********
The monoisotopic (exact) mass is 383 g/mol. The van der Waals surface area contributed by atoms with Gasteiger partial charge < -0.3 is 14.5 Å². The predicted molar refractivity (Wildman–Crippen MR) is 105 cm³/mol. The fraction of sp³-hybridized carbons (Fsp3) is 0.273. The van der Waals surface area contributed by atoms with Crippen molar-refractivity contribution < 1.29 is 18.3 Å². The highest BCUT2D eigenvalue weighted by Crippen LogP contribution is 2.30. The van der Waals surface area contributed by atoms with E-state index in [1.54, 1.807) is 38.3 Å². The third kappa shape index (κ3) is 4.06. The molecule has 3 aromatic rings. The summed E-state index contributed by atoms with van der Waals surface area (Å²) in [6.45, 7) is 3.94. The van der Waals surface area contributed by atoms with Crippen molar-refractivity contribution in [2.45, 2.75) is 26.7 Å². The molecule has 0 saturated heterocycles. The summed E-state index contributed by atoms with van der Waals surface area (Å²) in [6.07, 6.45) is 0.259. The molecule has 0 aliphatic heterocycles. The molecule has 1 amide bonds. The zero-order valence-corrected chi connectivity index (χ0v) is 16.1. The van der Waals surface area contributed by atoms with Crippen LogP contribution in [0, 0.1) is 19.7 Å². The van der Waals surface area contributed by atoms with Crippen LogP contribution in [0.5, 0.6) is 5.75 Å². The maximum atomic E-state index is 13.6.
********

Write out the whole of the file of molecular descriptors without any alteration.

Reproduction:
The monoisotopic (exact) mass is 383 g/mol. The van der Waals surface area contributed by atoms with Gasteiger partial charge < -0.3 is 14.5 Å². The predicted molar refractivity (Wildman–Crippen MR) is 105 cm³/mol. The fraction of sp³-hybridized carbons (Fsp3) is 0.273. The van der Waals surface area contributed by atoms with Crippen molar-refractivity contribution < 1.29 is 18.3 Å². The highest BCUT2D eigenvalue weighted by Crippen LogP contribution is 2.30. The van der Waals surface area contributed by atoms with E-state index in [1.54, 1.807) is 38.3 Å². The third kappa shape index (κ3) is 4.06. The molecule has 3 aromatic rings. The summed E-state index contributed by atoms with van der Waals surface area (Å²) in [6.45, 7) is 3.94. The van der Waals surface area contributed by atoms with Crippen molar-refractivity contribution in [2.45, 2.75) is 26.7 Å². The molecule has 0 saturated heterocycles. The summed E-state index contributed by atoms with van der Waals surface area (Å²) in [6.07, 6.45) is 0.259. The molecule has 0 aliphatic heterocycles. The molecule has 1 amide bonds. The zero-order valence-corrected chi connectivity index (χ0v) is 16.1. The van der Waals surface area contributed by atoms with Crippen LogP contribution in [0, 0.1) is 19.7 Å². The van der Waals surface area contributed by atoms with Crippen LogP contribution in [0.5, 0.6) is 5.75 Å². The maximum atomic E-state index is 13.6.